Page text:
The Narendra Modi government functionaries and its sympathisers have been taking enormous pains from the date of demonetisation of high-value notes of Rs 500 and Rs 100 to underscore the point that the fruits of demonetisation would be available in the medium to long-term. And that in the immediate term, the nation has to grin and bear the consequences of this major reform that sucked out 86 percent of the currency in circulation.
The poor did more than that. They understood with their native intelligence that what Prime Minister Narendra Modi had done was for their benefit to strike against moneybags. The poor voted his party, the Bharatiya Janata Party (BJP), back to power in state after state post-demonetisation despite standing in serpentine queues for nearly two months before automated teller machines (ATMs) and bank cash counters to withdraw cash.
While the poor understood, a section of the intelligentsia and the Opposition joined hands to heckle the government despite tangential but by no means illusory achievements in the medium-term itself---a surge in indirect taxes [read Goods and Services Tax] registration by a hefty 50 percent and near-doubling of income tax returns in the aftermath of demonetisation and GST. That the GST collections have surpassed the Rs 1,00,000 crore mark several times which is more than what all indirect taxes put together fetched in the pre-GST era was lost on them.
The Modi government functionaries and its sympathisers have been crying hoarse that mainstreaming of the economy would be the main achievement of demonetisation after the dust settles down. Now there is a healthy and new-found respect for digital transactions, away from cash transactions that were de rigueur even for high-value property acquisitions.
The critics brushed aside the claims of mainstreaming of the economy on the ground that it was first and foremost superficial and pyrrhic. They wanted a here-and-now proof. And that they said was not available for according to them the return of 99.3 percent of the demonetised notes into the banking system spelt the failure of the whole exercise. They obstinately refused to believe the remonstrations that deposits into banks of demonetised notes didn't make them legit per se and that the ongoing scrutiny would call the bluff of the crooked depositors.
There are the first green shoots of direct achievement of demonetisation visible now. There are credible reports that as many as Rs 37,500 crore of deposits have been unclaimed by nearly 2.37 lakh deregistered companies.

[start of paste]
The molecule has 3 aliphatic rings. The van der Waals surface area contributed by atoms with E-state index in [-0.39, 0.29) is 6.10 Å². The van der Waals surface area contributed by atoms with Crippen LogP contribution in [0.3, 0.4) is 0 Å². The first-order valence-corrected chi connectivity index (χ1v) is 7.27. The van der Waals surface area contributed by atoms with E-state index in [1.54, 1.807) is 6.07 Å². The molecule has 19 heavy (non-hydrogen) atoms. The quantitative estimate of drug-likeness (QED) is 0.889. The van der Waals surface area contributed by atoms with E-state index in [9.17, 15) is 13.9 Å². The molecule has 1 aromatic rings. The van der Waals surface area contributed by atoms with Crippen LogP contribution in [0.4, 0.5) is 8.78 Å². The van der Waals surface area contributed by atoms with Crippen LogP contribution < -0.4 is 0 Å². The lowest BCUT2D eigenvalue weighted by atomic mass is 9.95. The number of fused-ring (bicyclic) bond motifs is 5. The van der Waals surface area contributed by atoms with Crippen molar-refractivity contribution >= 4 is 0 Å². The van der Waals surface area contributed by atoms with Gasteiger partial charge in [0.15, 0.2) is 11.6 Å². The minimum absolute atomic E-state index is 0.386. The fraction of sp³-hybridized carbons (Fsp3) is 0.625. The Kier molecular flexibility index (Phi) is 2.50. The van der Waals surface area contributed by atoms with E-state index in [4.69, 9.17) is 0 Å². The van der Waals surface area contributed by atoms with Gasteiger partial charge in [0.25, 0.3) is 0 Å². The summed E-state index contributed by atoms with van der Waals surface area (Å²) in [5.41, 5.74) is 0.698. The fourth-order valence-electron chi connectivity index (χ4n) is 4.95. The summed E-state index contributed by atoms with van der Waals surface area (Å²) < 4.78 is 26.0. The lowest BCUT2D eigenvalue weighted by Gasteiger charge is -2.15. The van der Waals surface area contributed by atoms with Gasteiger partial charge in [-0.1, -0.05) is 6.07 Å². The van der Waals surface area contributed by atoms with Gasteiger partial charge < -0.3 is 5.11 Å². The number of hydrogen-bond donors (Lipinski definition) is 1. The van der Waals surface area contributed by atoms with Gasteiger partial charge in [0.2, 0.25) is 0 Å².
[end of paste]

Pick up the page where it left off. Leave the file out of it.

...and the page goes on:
The government had made a follow-up strike soon after demonetisation. Freezing bank accounts of as many as 2.97 lakh companies suspected to be shell companies were ordered after they were deregistered. Out of them, only 60,000 have come clean to claim their bank deposits.
The vast majority, i.e. 2.37 lakh companies have apparently had a troubled conscience and chosen not to stake any claim on a whopping Rs 37,500 crore of deposits.
To be sure, there may be genuine reasons for this indifference, like the company promoters being too old or abroad, etc., but that is not likely to be substantial. For the majority of the shell companies, the wisdom lay in cutting their losses and possible prison terms for their promoters hiding black money behind shell companies. Discretion is the better part of valor. Foregoing Rs 37,500 crore is any day a lesser loss for them than walking into the trap laid by the government with grim consequences including a prison term when a much larger cache is unearthed on scrutiny. A bulk of the deposits is suspected to have been made during the tumultuous days of demonetisation.
Emboldened by this green shoot, the Modi government is reportedly hoping for a rich cache---Rs 3 lakh crore of dubious deposits into banks. One hopes this revelation at least casts aside the prejudice and blinkers of Modi detractors. The prime minister himself admitted that there would be labor pains caused by the cataclysmic demonetisation but the nation would benefit in the long run. The Modi government's first term in office has resulted in a frontal attack on black money to show as its crowning achievement.
(The writer is a senior columnist and tweets @smurlidharan)